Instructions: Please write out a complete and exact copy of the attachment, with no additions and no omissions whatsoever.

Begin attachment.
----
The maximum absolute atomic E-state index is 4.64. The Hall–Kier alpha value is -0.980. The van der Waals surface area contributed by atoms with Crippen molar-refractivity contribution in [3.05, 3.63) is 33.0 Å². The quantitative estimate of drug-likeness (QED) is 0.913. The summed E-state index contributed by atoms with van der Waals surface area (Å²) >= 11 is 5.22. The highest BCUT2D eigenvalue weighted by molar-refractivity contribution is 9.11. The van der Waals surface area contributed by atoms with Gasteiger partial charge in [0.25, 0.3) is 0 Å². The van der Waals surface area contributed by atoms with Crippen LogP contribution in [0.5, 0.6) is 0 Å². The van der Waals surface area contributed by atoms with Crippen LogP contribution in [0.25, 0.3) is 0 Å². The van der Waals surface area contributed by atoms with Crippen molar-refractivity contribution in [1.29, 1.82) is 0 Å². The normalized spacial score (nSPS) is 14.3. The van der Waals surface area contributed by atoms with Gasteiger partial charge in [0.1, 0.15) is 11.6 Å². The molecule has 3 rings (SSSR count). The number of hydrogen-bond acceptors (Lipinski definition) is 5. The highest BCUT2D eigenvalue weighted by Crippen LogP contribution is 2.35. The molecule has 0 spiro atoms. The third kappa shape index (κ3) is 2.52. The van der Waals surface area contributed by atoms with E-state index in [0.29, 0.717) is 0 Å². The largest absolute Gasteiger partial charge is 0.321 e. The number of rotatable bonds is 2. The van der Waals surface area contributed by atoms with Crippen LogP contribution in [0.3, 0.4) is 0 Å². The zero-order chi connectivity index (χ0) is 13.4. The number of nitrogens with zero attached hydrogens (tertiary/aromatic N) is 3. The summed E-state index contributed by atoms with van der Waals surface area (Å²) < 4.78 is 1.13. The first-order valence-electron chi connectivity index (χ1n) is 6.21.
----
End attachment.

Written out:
The maximum absolute atomic E-state index is 4.64. The Hall–Kier alpha value is -0.980. The van der Waals surface area contributed by atoms with Crippen molar-refractivity contribution in [3.05, 3.63) is 33.0 Å². The quantitative estimate of drug-likeness (QED) is 0.913. The summed E-state index contributed by atoms with van der Waals surface area (Å²) >= 11 is 5.22. The highest BCUT2D eigenvalue weighted by molar-refractivity contribution is 9.11. The van der Waals surface area contributed by atoms with Gasteiger partial charge in [0.25, 0.3) is 0 Å². The van der Waals surface area contributed by atoms with Crippen LogP contribution in [0.5, 0.6) is 0 Å². The van der Waals surface area contributed by atoms with Crippen LogP contribution in [0.25, 0.3) is 0 Å². The van der Waals surface area contributed by atoms with Crippen molar-refractivity contribution in [1.29, 1.82) is 0 Å². The normalized spacial score (nSPS) is 14.3. The van der Waals surface area contributed by atoms with Gasteiger partial charge in [0.1, 0.15) is 11.6 Å². The molecule has 3 rings (SSSR count). The number of hydrogen-bond acceptors (Lipinski definition) is 5. The highest BCUT2D eigenvalue weighted by Crippen LogP contribution is 2.35. The molecule has 0 spiro atoms. The third kappa shape index (κ3) is 2.52. The van der Waals surface area contributed by atoms with E-state index in [0.29, 0.717) is 0 Å². The largest absolute Gasteiger partial charge is 0.321 e. The number of rotatable bonds is 2. The van der Waals surface area contributed by atoms with Crippen LogP contribution in [0.3, 0.4) is 0 Å². The zero-order chi connectivity index (χ0) is 13.4. The number of nitrogens with zero attached hydrogens (tertiary/aromatic N) is 3. The summed E-state index contributed by atoms with van der Waals surface area (Å²) < 4.78 is 1.13. The first-order valence-electron chi connectivity index (χ1n) is 6.21.